The New Brunswick government appeared to come down on the side of the biggest mill owners Thursday in the dispute with marketing boards representing woodlot owners.
The issue was raised by Green Party Leader David Coon during question period in the legislature.
"Why has the minister of energy and resource development abdicated his legal responsibility to woodlot owners and failed to enforce his own legislation?" Coon asked.
This was a reference to the practice of J.D. Irving Ltd. and other companies of bypassing the marketing boards. Instead, individual woodlot owners must approach a company or one of its contractors directly if they want to sell wood.
Old days are gone
Minister Rick Doucet appeared to admonish Coon for raising the issue at a time when the province is fighting punitive trade tariffs imposed by the U.S. Commerce Department.
"It's about time we started to stand up for the mills in this province," Doucet said to loud cheers from members of the Liberal caucus.
"Things have changed in the last 30 years."
More than 30 years ago, legislation granted special powers to woodlot marketing boards as a tradeoff for turning management of Crown forests over to the biggest mill operators. The system began to change in the 1990s at the request of industry.
"The market has become extremely competitive," Doucet said. "The mills have got to be very competitive and out in the forests we've got to be competitive at what we do."
JDI won challenge
Earlier this week, an attempt by Sussex-based SNB Forest Products Marketing Board to regain control over wood sales in its region was struck down by the New Brunswick Forest Products Commission.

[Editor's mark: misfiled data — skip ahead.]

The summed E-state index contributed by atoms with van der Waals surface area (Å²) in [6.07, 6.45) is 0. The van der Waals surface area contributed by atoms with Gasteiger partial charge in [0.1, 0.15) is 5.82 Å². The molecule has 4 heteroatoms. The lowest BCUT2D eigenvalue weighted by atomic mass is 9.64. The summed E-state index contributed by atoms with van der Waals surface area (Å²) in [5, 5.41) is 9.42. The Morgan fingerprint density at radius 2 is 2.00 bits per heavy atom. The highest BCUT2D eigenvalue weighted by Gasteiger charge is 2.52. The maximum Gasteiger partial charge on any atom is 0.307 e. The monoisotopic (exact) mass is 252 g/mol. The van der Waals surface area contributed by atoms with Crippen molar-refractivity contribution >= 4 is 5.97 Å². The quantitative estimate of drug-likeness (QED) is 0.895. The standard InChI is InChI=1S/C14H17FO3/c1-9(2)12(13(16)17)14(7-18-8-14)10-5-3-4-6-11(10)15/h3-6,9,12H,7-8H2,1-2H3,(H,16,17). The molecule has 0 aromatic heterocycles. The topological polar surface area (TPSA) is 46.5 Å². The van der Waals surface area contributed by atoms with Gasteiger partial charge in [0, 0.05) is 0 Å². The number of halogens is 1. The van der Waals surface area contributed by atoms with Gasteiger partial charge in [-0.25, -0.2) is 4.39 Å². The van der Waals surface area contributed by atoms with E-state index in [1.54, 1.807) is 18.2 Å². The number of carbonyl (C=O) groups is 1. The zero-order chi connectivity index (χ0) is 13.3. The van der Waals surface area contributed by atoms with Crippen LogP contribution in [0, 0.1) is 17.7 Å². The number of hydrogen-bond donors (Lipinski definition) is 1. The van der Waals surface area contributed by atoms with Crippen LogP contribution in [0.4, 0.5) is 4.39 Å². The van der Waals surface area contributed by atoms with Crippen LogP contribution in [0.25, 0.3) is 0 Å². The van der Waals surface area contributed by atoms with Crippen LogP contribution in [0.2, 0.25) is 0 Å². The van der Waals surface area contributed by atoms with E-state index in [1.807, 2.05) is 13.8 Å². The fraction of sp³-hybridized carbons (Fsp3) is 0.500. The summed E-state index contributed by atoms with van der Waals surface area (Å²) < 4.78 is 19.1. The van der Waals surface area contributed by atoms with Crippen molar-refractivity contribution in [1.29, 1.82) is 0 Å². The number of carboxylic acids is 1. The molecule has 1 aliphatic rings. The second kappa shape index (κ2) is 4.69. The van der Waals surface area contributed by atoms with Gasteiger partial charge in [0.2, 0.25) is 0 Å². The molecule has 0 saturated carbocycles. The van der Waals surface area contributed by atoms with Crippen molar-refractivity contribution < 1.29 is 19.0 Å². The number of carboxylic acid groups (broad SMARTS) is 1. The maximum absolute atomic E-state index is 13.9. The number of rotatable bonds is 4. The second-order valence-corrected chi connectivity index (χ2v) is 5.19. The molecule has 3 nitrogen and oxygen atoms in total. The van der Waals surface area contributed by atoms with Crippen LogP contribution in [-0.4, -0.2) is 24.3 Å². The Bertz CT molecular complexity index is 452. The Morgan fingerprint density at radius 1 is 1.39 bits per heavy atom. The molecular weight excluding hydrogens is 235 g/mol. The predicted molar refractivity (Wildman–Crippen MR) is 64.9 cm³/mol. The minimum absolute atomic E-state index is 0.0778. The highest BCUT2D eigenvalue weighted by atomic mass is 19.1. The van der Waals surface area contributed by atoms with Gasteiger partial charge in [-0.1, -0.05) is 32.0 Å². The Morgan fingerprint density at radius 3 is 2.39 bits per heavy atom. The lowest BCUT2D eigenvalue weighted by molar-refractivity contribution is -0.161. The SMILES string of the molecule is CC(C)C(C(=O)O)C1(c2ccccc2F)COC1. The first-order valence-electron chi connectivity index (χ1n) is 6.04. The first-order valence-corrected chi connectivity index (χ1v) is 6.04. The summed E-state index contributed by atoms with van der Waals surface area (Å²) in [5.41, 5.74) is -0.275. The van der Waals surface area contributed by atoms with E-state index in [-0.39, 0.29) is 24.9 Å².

The decision following an appeal to the commission by J.D. Irving Ltd., AV Group and more than two dozen contractors who do work on behalf of the mill owners.
The Liberals came to power in 2014 just after New Brunswick opened up more Crown land to forest companies — a move some woodlot owners have complained undermined them.
The U.S. Commerce Department has cited increases in the volume of wood from Crown land among its reasons for the anti-dumping tariffs imposed on JDI and other mills, saying private woodlot owners cannot raise prices higher than the stumpage royalties paid by mills for Crown wood.
Suggests link to tariffs
In early November, the U.S. imposed tariffs of 9.9 percent on JDI products, and 21 percent on lumber products from all other New Brunswick producers.
In question period, Coon suggested a reason.
"And you wonder why New Brunswick's mills lost their softwood tariff exemption while Nova Scotia retained it," he said.
"Why doesn't the minister of energy and resource development fix the private wood market so it's fair to woodlot owners?"
In his response, Doucet said the province's forestry sector needs to "dialogue" rather than fight, but he did not speak to any government initiatives to bring woodlot groups, mill owners and government officials together.